Comedy quickly runs out of gas and takes no detours to originality
Review The Guilt Trip (12A)
The trailers and posters for Anne Fletcher's haphazard road movie are unequivocal. Fasten your seatbelts for a rumbustious comedy of ill manners and painful home truths about a mother and her grown-up son who rebuild bridges during a 3,000-mile odyssey across America.
Screenwriter Dan Fogelman has other ideas. He milks a few gentle laughs from the simmering tensions between his protagonists.
The scrappy script follows a tried-and-tested road map of cliches and revelations that unashamedly tugs heartstrings.
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The Guilt Trip trundles along most effectively as a mawkishly sentimental drama about miscommunication between the generations.
There are no detours to originality and the film's ultimate destination in an oft-visited town called Tearful Reconciliation is signposted well in advance. The film's release ahead of Mother's Day is coldly calculated.
Andy Brewster (Seth Rogen) is an inventor who is about to embark on a tiring cross-country sales pitch to drum up interest in his awkwardly named product: Sciecoclean.
This eco-friendly cleaning fluid harnesses the natural goodness of coconut oil, palm oil and soy, but Andy's skills as a salesman are lacking.
Before he heads off for eight days of meetings, Andy visits his mother Joyce (Barbra Streisand) and learns that she enjoyed a fling with a childhood sweetheart before getting married.
"It was a trampy year for mommy," quips Joyce, whose has been single since her husband died when Andy was eight. Andy hits upon the brilliant idea of tracking down this man, and invites Joyce along on his road trip, with the secret intention of reuniting his mother with the one who got away.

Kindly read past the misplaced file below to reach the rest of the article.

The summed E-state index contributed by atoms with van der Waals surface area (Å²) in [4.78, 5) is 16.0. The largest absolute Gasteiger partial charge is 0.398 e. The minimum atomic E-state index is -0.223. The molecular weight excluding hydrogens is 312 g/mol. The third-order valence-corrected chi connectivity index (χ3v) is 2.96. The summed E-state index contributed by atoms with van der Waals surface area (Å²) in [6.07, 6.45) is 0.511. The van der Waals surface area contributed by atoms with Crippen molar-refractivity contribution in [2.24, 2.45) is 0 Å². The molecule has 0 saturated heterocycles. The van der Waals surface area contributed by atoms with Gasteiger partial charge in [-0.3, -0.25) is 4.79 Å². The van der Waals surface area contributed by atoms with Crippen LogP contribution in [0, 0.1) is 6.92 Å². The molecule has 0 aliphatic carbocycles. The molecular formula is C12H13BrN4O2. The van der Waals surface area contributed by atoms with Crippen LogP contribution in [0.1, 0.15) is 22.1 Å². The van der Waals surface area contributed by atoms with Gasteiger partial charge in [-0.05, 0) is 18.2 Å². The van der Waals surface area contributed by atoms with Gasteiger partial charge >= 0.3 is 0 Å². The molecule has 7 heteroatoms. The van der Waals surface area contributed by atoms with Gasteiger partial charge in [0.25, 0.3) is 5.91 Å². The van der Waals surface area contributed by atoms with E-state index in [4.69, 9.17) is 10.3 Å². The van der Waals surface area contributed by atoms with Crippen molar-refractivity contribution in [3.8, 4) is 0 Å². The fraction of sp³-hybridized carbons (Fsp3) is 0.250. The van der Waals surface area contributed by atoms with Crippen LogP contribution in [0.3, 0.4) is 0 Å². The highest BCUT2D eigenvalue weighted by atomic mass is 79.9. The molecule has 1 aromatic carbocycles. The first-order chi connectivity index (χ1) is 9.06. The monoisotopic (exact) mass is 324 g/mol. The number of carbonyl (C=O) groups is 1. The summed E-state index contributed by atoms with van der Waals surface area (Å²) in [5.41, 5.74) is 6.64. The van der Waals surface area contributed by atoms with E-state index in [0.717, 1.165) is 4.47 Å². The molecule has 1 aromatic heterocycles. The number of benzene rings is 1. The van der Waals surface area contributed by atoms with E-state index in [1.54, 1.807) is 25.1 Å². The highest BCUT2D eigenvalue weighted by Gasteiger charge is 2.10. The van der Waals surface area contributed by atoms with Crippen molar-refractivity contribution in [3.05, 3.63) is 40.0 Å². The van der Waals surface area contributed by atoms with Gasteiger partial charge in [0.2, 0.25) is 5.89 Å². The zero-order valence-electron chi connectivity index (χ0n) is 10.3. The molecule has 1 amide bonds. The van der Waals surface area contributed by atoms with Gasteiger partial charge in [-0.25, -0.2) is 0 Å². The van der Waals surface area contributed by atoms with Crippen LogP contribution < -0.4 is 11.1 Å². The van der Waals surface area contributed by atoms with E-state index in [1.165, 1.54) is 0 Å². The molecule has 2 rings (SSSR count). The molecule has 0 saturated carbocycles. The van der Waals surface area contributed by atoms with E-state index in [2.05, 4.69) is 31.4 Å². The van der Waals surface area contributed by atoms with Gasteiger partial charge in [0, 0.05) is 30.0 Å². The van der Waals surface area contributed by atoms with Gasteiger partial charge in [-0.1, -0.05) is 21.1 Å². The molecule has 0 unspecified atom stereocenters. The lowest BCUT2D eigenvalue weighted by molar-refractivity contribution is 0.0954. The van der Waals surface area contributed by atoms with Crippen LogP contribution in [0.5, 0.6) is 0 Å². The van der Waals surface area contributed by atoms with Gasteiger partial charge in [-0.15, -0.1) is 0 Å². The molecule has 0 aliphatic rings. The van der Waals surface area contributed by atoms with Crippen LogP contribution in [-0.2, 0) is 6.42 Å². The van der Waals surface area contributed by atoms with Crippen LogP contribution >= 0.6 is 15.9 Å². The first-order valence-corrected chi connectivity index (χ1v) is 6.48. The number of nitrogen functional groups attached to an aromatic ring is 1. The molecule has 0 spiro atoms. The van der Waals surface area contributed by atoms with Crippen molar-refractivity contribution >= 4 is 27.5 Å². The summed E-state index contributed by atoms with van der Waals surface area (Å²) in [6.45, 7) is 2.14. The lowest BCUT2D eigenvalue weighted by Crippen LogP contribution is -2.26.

Trapped for long periods in the driver's seat beside the matriarch, Andy struggles to keep his emotions in check.
Along the way, they visit the Grand Canyon and Joyce gamely takes part in an eating contest at a Texas steak house, which requires her to guzzle four-and-a-half pounds of prime steak and all the trimmings in one hour.
"It's like eating a poodle!" warns Andy.
Considering this is essentially a two-hander, characters are sketched in disappointingly broad strokes and Rogen's muted performance could be mistaken for boredom.
Thankfully, Streisand delivers a heartfelt and occasionally touching portrayal of a widow who needs to take that leap of faith and start dating again.
A subplot which sows the seeds of romance between the lonely widow and a handsome cowboy (Brett Cullen) is a belated yet welcome diversion.
The Guilt Trip runs out of gas as a comedy before mother and son have started bickering about the price of rental cars.